Elovich was ‘synonymous’ with Long Beach
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“Waldbaum’s was a vital shot in the arm for the community when it opened in 1984,” Eaton added. “That was sort of like the beginning.”
Fleishman and Eaton said that Elovich was among those who helped the city turn a corner toward respectability in the early 1980s, when the decrepit buildings and hotels that housed mental patients began to be demolished. “After a few years, all of these places were shut down … this was part of a community-wide effort,” Eaton said. “Some of these guys who owned these hotels … they were waterfront properties, and they just walked away. The city would take their property for nonpayment of taxes, auctioned them off and reached out to the development community.”
Chamber of Commerce President Michael Kerr explained that Elovich persuaded developers to purchase the rundown hotels and build new oceanfront buildings. As Elovich put it in 2007, “In the 1980s, property values went through the roof and the city got rid of every boarding house in town. A big project with a Waldbaum’s knocked down a lot of less-than-desirable houses, and it went from there to having condos on the beach.”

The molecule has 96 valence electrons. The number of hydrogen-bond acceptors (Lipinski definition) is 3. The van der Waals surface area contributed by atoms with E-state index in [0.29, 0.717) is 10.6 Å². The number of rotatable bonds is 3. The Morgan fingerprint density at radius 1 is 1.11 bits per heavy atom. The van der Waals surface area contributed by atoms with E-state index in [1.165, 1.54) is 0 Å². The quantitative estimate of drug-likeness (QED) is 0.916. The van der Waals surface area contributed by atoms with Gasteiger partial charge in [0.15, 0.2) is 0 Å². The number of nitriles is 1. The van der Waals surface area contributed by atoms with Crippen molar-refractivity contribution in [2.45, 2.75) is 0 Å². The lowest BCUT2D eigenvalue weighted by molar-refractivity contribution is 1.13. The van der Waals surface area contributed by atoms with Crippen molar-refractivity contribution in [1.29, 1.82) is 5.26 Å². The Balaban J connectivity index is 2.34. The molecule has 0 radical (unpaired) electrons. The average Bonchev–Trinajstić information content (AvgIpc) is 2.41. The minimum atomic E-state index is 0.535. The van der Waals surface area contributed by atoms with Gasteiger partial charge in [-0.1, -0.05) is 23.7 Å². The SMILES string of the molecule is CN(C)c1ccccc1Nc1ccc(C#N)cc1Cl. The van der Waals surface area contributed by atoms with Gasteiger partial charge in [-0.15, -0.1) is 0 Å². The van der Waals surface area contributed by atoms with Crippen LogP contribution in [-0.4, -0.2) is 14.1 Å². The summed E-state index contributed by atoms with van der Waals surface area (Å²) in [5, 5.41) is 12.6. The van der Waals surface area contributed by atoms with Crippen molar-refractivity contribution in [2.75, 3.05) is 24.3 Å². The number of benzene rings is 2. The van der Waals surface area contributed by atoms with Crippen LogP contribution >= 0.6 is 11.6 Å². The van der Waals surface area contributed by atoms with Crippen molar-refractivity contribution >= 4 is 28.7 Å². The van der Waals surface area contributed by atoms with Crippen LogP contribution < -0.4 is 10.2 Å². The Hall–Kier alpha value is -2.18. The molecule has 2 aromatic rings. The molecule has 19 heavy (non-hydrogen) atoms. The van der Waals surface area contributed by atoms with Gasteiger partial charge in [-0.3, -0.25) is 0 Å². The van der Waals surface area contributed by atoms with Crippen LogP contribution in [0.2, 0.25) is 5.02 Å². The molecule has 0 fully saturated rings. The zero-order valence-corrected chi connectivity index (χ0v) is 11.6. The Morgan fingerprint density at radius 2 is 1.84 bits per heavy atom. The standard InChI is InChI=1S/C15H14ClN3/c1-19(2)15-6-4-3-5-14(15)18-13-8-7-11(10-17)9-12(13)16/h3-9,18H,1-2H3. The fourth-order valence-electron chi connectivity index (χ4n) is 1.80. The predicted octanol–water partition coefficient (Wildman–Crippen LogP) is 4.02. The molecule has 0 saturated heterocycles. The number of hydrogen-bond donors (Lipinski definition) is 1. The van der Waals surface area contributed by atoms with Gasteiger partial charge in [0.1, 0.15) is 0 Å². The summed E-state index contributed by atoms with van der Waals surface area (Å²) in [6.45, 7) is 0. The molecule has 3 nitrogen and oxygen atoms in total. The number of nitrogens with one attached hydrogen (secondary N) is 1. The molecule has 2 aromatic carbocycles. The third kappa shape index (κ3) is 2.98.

Throughout his life, Elovich supported economic development in the city and remained influential in local politics. In a 1998 interview with The New York Times, he said he supported the construction of a hotel and convention center on the Superblock property, and called on city officials to reject proposals to build an assisted-living center. Kerr said that he and Elovich encouraged the city to approve a variance that allowed Long Beach Cinemas to open over a decade ago, and that Elovich was a big supporter of the Allegria Hotel, which opened in 2009.
In 2002, when Long Beach was portrayed as a grimy and dilapidated city in the film “City by the Sea,” which starred Robert DeNiro, Elovich said that residents were due an apology. He and other city officials held a press conference lashing out at the portrayal of Long Beach in the film, which was shot in Asbury Park, N.J.
“By the time the movie came out, [the city] had turned around considerably,” Eaton said. “A lot of people had put a lot of effort into turning the city around. [But] Larry didn’t think that was very nice.”